Acceligen examines breeding pigs resistant to PRRSV-1, PRRSV-2

Economic impact of utilizing PRRSV-resistant pigs could be significant for the pork industry.

January 16, 2024

2 Min Read

Acceligen has announced publication in Antiviral Research of their groundbreaking work on breeding porcine reproductive and respiratory syndrome virus resistant pigs.

Each year the PRRS virus causes substantial economic harm to pig farms on a global scale, from $664 million in direct losses in the United States to 1.5 billion Euros in Europe. Additionally, the animals may exhibit clinical signs inclusive of a phase of reduced appetite, fever, lethargy, depression and possibly respiratory distress or vomiting.

Effective treatments are currently unavailable and modified-live vaccines offer only partial protection from a rapidly spreading infection. There are various mitigation strategies if a swine operation is infected, including herd closure or complete depopulation. Both options can incur expenses and raise concerns about the well-being of the animals.

Acceligen believes that animals that nourish us deserve the best in health and well-being, and say the publication shows that company is meeting this challenge by uniquely breeding pigs resistant to PRRSV-1 and PRRSV-2.

"It is very rare in swine disease research to have an idea evolve from a concept outlined on a piece of paper to a new product that will help producers eliminate a dreaded disease," said Professor Raymond Rowland at the University of Illinois, a senior author on the paper and a world-recognized expert on PRRSV. "None of this would have been possible without the partnership with Acceligen."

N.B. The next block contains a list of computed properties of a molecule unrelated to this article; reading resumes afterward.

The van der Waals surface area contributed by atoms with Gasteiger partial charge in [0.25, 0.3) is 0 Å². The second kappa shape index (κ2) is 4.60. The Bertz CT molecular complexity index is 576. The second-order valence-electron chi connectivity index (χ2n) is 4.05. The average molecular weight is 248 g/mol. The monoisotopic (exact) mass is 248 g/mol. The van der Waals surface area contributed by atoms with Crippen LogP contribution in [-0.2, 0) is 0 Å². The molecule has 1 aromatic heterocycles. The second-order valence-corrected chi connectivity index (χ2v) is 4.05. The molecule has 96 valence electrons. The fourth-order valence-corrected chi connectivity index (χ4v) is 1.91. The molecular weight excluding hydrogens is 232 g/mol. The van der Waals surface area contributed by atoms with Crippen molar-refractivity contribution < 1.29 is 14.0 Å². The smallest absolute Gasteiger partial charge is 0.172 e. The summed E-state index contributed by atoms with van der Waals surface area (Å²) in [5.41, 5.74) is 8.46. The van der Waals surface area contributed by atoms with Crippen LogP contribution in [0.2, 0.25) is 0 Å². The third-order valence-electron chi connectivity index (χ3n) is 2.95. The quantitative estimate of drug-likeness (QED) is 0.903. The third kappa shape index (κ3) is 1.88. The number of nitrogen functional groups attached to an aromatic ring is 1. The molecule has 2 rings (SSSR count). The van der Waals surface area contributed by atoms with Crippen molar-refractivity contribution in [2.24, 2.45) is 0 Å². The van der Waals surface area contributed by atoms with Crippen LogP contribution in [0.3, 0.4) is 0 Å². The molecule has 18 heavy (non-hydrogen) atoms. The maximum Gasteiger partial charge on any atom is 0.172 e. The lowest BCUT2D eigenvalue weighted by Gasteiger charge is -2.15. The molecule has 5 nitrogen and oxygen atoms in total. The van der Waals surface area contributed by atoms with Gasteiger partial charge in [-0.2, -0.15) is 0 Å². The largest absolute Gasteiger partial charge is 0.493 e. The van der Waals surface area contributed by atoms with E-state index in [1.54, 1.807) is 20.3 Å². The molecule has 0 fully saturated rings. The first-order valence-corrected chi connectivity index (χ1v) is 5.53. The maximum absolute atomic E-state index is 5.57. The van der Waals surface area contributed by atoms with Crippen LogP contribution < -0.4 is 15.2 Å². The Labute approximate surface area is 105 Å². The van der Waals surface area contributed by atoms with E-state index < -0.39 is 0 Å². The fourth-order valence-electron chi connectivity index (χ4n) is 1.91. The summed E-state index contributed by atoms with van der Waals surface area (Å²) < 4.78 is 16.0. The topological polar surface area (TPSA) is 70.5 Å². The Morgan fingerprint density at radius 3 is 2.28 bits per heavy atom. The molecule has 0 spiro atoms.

"The results of this research demonstrate that Acceligen's approach to breed PRRSV resistant pigs opens an alternative avenue for making this trait available to the entire industry," said Tad Sonstegard, co-author and CEO of Acceligen.

"The economic impact of utilizing PRRSV-resistant pigs may be positive and significant for the pork industry, eliminating the need for severe mitigation strategies and costly care. Ultimately, a healthier pig population contributes to a more sustainable and economically viable swine industry," said Rocco Morelli, CEO Recombinetics Inc.

Acceligen primarily functions in the livestock gene-editing industry, providing livestock improvements for animal health and well-being that in turn empower farmers to increase sustainable production.

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